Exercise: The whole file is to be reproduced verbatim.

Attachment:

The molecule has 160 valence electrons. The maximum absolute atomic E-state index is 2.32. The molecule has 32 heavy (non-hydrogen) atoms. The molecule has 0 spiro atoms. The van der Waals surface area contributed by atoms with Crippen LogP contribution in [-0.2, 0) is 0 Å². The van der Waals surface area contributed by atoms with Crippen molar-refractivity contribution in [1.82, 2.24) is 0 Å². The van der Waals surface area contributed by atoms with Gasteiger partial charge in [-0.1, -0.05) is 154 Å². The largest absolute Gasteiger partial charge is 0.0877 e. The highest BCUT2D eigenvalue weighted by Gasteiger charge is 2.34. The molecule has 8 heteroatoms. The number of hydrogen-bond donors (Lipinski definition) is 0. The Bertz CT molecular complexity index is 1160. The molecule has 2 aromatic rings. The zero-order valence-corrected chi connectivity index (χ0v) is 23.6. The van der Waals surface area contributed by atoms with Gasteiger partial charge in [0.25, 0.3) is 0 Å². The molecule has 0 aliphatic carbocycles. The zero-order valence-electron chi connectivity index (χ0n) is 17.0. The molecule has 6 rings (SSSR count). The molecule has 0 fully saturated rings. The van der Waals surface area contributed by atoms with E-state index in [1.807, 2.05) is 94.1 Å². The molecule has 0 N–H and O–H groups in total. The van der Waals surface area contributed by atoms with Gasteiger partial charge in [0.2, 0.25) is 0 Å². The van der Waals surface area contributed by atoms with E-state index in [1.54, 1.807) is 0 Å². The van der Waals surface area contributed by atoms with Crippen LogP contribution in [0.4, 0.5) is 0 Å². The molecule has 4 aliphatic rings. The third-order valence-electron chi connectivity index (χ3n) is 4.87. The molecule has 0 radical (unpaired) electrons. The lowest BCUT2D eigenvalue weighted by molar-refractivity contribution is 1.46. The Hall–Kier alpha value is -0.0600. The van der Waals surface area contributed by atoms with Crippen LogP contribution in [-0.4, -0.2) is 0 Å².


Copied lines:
The molecule has 160 valence electrons. The maximum absolute atomic E-state index is 2.32. The molecule has 32 heavy (non-hydrogen) atoms. The molecule has 0 spiro atoms. The van der Waals surface area contributed by atoms with Crippen LogP contribution in [-0.2, 0) is 0 Å². The van der Waals surface area contributed by atoms with Crippen molar-refractivity contribution in [1.82, 2.24) is 0 Å². The van der Waals surface area contributed by atoms with Gasteiger partial charge in [-0.1, -0.05) is 154 Å². The largest absolute Gasteiger partial charge is 0.0877 e. The highest BCUT2D eigenvalue weighted by Gasteiger charge is 2.34. The molecule has 8 heteroatoms. The number of hydrogen-bond donors (Lipinski definition) is 0. The Bertz CT molecular complexity index is 1160. The molecule has 2 aromatic rings. The zero-order valence-corrected chi connectivity index (χ0v) is 23.6. The van der Waals surface area contributed by atoms with Gasteiger partial charge in [0.25, 0.3) is 0 Å². The molecule has 0 aliphatic carbocycles. The zero-order valence-electron chi connectivity index (χ0n) is 17.0. The molecule has 6 rings (SSSR count). The molecule has 0 fully saturated rings. The van der Waals surface area contributed by atoms with E-state index in [1.807, 2.05) is 94.1 Å². The molecule has 0 N–H and O–H groups in total. The van der Waals surface area contributed by atoms with Gasteiger partial charge in [0.2, 0.25) is 0 Å². The van der Waals surface area contributed by atoms with E-state index in [1.54, 1.807) is 0 Å². The van der Waals surface area contributed by atoms with Crippen LogP contribution in [0.4, 0.5) is 0 Å². The molecule has 4 aliphatic rings. The third-order valence-electron chi connectivity index (χ3n) is 4.87. The molecule has 0 radical (unpaired) electrons. The lowest BCUT2D eigenvalue weighted by molar-refractivity contribution is 1.46. The Hall–Kier alpha value is -0.0600. The van der Waals surface area contributed by atoms with Crippen LogP contribution in [-0.4, -0.2) is 0 Å².